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A Mind and Heart at Work

by Clare Coppa

Listening to their father’s lectures at the dinner table in the 1940s, Mary Ann Worthington and her siblings got hooked on science—she became a chemist and her brothers, chemical engineers.

Worthington is the vice chairman of ASTM Committee E01 on Analytical Chemistry for Metals, Ores and Related Materials. Chemists provide invaluable pre-certification of product materials. “It is awe-inspiring, because most people don’t think about it, and the reason they don’t, is that chemistry has done such a good job,” she said.

Fresh out of the University of Massachusetts in 1958, Worthington took part in developing a new class of synergistic polyethylene antioxidants containing conjugated hydrocarbons and sulfur-containing organic compounds for Bell Telephone Laboratories in Murray Hill, N.J. Deciphered, this means she helped to develop better coatings for colored telephone wires.

During two years at Bell, she completed nine publications and three patents, showing early signs of what ASTM manager Tom O’Toole calls a knack for pinning down logical solutions to the many challenges of standards development. “I really do love research and methods development and methods documentation,” she said. “It’s a nice feeling to write a method—whether it’s an in-house method or an ASTM method—and have all the directions down on paper, crystal clear, so someone can follow them, use them, and get the correct results.”

Relocating to Connecticut, Worthington spent the next 18 years teaching chemistry at the University of Bridgeport while raising three children with husband Dave, a telephone company manager. Later, she moved to Handy and Harman in Fairfield, where she worked for two decades, becoming chief chemist. During this time, she chaired ASTM Subcommittees E03.05 on Non-Ferrous Metals and E01.03 on Precious Metals, and served on the Committee on Standards.

Her father may have liked science but was a Methodist minister by profession, active in community outreach. An arm of a World War II relief effort organized by numerous churches, CROP (Communities’ Response to Others’ Poverty) intrigued Worthington as a girl and became a lifetime activity.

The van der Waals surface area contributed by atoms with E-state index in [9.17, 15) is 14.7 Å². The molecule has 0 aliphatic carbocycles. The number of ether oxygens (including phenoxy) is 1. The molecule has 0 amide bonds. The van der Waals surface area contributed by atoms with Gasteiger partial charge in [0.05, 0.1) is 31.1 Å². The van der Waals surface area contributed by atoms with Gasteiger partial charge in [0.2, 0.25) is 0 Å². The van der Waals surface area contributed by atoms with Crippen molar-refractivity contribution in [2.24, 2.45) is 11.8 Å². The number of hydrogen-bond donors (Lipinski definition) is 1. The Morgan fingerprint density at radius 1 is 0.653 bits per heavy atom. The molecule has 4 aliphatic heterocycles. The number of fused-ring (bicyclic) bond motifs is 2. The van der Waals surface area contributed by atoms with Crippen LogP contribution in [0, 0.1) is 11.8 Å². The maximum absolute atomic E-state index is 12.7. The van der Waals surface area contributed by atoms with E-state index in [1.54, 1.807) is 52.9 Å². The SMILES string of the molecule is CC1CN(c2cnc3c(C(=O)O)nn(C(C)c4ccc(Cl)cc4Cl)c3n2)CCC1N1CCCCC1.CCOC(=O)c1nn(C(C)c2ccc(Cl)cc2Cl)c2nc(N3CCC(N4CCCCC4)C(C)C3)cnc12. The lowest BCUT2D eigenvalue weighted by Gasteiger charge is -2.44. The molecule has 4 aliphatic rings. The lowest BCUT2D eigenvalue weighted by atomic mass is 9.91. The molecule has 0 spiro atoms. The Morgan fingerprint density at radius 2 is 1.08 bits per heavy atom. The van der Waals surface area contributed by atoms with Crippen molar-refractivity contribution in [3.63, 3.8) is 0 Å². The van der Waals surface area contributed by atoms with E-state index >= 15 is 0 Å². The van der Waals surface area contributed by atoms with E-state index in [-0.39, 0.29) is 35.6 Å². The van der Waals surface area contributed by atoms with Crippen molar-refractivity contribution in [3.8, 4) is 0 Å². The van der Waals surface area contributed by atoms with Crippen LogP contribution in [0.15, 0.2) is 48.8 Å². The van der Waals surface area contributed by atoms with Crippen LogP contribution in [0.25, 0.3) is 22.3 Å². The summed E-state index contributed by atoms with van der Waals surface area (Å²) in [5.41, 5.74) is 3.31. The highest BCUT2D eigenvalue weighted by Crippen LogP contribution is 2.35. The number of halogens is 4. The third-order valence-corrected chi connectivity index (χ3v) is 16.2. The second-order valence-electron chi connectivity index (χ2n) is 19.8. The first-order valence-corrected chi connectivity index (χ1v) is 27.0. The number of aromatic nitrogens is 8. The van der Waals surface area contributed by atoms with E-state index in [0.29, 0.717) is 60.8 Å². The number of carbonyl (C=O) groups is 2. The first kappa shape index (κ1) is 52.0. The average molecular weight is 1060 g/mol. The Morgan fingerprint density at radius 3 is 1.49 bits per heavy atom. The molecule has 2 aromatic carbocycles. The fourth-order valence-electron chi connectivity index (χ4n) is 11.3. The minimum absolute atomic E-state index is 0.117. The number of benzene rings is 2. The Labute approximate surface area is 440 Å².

“In 1945, we got an urgent call, ‘Have a clothing drive, winter is coming over in Europe and we need used, warm clothing of any sort.’ Our church put together a number of boxes and in one of the boxes, I included my name and address. I was nine years old. Lo and behold, I received a wonderful letter from Salome Rohaly, a Lutheran minister’s daughter in Hungary. She described how wonderful it was to have warm clothes and she and I became penpals.”

Since 1975, Worthington has helped to organize the Greater Bridgeport CROP Hunger Walk. Last year, it raised $80,000; 25 percent aided the needy in Connecticut and the remainder went to refugee rehabilitation and disaster relief in areas such as Kosovo and Turkey.

Worthington volunteers to end hunger for children in memory of her son Bruce, who died at age three from birth defects. “I thought about normal living children,” she recalled. “They have every chance for life, and they’re either going to starve to death or die of a disease related to malnutrition? Thanks to CROP walk, more children have a chance.”

Copyright 2001, ASTM

(photo, left)

ASTM Committee E01 Vice Chairman Mary Ann Worthington pours juice at one of 30 sites created by residents of greater Bridgeport, Conn., to aid the underprivileged.